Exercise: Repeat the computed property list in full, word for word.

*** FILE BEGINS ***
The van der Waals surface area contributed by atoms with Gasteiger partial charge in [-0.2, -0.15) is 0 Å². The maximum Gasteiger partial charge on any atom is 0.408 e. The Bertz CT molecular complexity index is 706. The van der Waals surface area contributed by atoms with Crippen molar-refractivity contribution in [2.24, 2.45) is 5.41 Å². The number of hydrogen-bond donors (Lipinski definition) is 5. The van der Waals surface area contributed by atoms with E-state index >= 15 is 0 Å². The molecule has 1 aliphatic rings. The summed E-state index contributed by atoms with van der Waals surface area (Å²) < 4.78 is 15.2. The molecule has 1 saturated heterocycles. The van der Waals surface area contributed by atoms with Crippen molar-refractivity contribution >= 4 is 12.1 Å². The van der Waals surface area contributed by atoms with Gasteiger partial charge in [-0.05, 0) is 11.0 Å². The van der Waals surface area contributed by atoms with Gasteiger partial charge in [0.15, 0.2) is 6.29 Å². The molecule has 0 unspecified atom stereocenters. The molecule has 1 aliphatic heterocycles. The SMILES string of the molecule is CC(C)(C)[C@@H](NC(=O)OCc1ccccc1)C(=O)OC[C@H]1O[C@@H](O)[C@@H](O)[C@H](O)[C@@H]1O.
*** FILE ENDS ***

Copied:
The van der Waals surface area contributed by atoms with Gasteiger partial charge in [-0.2, -0.15) is 0 Å². The maximum Gasteiger partial charge on any atom is 0.408 e. The Bertz CT molecular complexity index is 706. The van der Waals surface area contributed by atoms with Crippen molar-refractivity contribution in [2.24, 2.45) is 5.41 Å². The number of hydrogen-bond donors (Lipinski definition) is 5. The van der Waals surface area contributed by atoms with E-state index >= 15 is 0 Å². The molecule has 1 aliphatic rings. The summed E-state index contributed by atoms with van der Waals surface area (Å²) < 4.78 is 15.2. The molecule has 1 saturated heterocycles. The van der Waals surface area contributed by atoms with Crippen molar-refractivity contribution >= 4 is 12.1 Å². The van der Waals surface area contributed by atoms with Gasteiger partial charge in [-0.05, 0) is 11.0 Å². The van der Waals surface area contributed by atoms with Gasteiger partial charge in [0.15, 0.2) is 6.29 Å². The molecule has 0 unspecified atom stereocenters. The molecule has 1 aliphatic heterocycles. The SMILES string of the molecule is CC(C)(C)[C@@H](NC(=O)OCc1ccccc1)C(=O)OC[C@H]1O[C@@H](O)[C@@H](O)[C@H](O)[C@@H]1O.